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- A.A. Sacramento City College 1994
- B.S. University of California, Santa Barbara 1998
- Ph.D. University of Wisconsin, Madison 2002
- Postdoctoral, University of Wisconsin, Madison 2004
The broad research interest of the Lusetti Lab is to define the cellular processes underlying chromosomal maintenance by studying the enzymes and regulatory mechanisms that control it. We are specifically interested in the elucidation of the biochemical roles of novel enzymes involved in DNA damage response pathways. We focus on several bacterial models, using comparative biochemistry to explain the differential DNA damage tolerance of multiple bacterial organisms, including Escherichia coli, Deinococcus radiodurans and Staphylococcus aureus. We are studying various bacterial enzymes that are induced in response to DNA damage for which no biochemical function is ascribed. For example, we have described a cohesin-like function for the RecN protein, the first demonstration of such a function in a bacterial recombinational DNA repair protein. Additionally, we have recently published a novel recombinational DNA repair regulatory mechanism for the DinD protein. Finally, our research seeks to expand the understanding of bacterial DNA damage response enzymes to combat the growing problem of acquired antibiotic resistance in pathogenic bacteria. We are designing inhibitors specific to the central pathway responsible for antibiotic-induced mutagenesis leading to resistance conferring mutations in both pathogenic E. coli and S. aureus.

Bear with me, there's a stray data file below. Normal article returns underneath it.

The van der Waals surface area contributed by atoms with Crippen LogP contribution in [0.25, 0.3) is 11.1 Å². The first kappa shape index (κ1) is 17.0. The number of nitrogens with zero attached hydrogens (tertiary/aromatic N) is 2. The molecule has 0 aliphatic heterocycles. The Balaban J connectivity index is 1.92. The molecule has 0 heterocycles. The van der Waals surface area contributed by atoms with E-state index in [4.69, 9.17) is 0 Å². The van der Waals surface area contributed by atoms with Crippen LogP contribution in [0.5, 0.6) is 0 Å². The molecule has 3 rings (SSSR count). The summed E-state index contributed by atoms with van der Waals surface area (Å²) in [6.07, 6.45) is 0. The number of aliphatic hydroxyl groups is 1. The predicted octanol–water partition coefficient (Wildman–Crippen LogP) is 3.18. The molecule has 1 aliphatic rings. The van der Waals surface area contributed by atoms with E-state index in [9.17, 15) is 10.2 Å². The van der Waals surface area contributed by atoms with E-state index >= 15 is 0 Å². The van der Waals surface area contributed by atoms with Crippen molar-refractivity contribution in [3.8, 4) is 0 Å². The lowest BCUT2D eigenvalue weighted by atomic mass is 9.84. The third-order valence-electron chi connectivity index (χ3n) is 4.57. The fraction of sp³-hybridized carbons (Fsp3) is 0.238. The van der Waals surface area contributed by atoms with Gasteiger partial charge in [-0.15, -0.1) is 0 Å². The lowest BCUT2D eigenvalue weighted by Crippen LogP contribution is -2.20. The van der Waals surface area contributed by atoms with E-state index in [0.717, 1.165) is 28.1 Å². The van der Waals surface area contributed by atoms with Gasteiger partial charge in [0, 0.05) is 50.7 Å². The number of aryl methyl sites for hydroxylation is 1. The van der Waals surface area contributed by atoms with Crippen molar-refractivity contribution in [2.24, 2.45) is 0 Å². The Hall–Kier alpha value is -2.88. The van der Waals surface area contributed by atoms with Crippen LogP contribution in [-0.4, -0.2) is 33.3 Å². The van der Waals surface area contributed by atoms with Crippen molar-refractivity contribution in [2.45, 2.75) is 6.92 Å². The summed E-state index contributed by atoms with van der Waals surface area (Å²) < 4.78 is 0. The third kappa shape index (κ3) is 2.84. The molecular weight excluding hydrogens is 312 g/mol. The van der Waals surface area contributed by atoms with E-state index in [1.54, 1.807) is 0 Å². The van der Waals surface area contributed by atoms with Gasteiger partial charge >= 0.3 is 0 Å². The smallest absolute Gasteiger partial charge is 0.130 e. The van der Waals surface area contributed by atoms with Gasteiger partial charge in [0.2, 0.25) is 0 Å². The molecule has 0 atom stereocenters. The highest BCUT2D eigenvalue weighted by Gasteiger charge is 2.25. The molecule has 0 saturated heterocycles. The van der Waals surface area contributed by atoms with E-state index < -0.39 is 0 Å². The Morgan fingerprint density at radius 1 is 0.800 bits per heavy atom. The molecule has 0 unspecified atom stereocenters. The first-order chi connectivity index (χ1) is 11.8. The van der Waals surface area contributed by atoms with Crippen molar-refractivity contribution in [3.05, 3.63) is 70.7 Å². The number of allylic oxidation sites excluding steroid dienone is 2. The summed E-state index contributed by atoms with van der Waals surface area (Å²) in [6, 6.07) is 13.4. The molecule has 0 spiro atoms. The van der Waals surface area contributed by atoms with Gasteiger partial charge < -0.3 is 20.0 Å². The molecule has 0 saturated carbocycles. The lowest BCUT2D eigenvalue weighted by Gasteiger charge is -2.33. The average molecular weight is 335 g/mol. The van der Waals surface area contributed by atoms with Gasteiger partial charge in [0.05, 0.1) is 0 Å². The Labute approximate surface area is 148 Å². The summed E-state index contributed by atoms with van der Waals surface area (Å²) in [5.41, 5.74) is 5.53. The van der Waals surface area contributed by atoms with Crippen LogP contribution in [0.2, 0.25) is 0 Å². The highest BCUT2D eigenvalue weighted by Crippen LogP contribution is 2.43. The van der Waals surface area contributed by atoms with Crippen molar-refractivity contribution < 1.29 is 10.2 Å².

Learn about Dr. Shelley Lusetti’s research